Beach says if parents are interested in supporting their child's reading over summer, regardless of whether they attend a camp, they should encourage reading by helping their child select books that are within his or her reading level and finding books that interest them. Ask the teacher for your child’s reading level at the end of the year if you are not sure.
“It’s all about having access to books, people to read with, and enrichment activities over the summer,” Beach said.
Digital and media literacy begins with the ability to access and navigate the vast information available to us on the Internet. However, digital citizens will need to be able to create and interact with that information as well.
John A. McArthur, James L. Knight School of Communication at Queens University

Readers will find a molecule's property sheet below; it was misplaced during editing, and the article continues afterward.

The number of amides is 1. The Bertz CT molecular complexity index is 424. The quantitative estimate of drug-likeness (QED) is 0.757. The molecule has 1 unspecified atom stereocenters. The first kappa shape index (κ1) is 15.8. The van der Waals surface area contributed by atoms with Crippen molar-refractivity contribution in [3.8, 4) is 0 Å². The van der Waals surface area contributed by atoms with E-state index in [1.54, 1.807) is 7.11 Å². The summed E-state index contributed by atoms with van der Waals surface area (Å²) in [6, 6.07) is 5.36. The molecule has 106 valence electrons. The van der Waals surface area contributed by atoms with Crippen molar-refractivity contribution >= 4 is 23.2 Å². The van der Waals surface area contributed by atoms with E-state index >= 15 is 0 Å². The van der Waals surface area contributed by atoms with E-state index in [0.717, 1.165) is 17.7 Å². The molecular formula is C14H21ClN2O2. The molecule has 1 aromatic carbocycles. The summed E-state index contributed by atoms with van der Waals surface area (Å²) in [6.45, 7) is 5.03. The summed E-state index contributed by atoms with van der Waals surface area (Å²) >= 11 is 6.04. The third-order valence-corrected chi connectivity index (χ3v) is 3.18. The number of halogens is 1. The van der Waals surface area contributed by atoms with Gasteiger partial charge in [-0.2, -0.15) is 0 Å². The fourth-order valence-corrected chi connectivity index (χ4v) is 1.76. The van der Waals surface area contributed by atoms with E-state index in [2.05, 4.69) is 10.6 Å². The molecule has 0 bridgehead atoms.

Summer is also a great time to help improve your child’s digital literacy. Even though they may to know more about computers than you do and spend great amounts of time on their electronic devices, John A. McAr thur, associate professor in the James L. Knight School of Communication at Queens University, says that doesn’t necessarily mean they are digitally literate.
“Digital and media literacy begins with the ability to access and navigate the vast information available to us on the Internet. However, digital citizens will need to be able to create and interact with that information as well,” McArthur said.
“In an age of digital gaming, we can learn not only how to play well, but also how to problem solve, troubleshoot and design games of our own. Instead of simply watching and consuming digital videos, we can learn the steps to conceptualize, script, shoot and edit videos on our own devices.”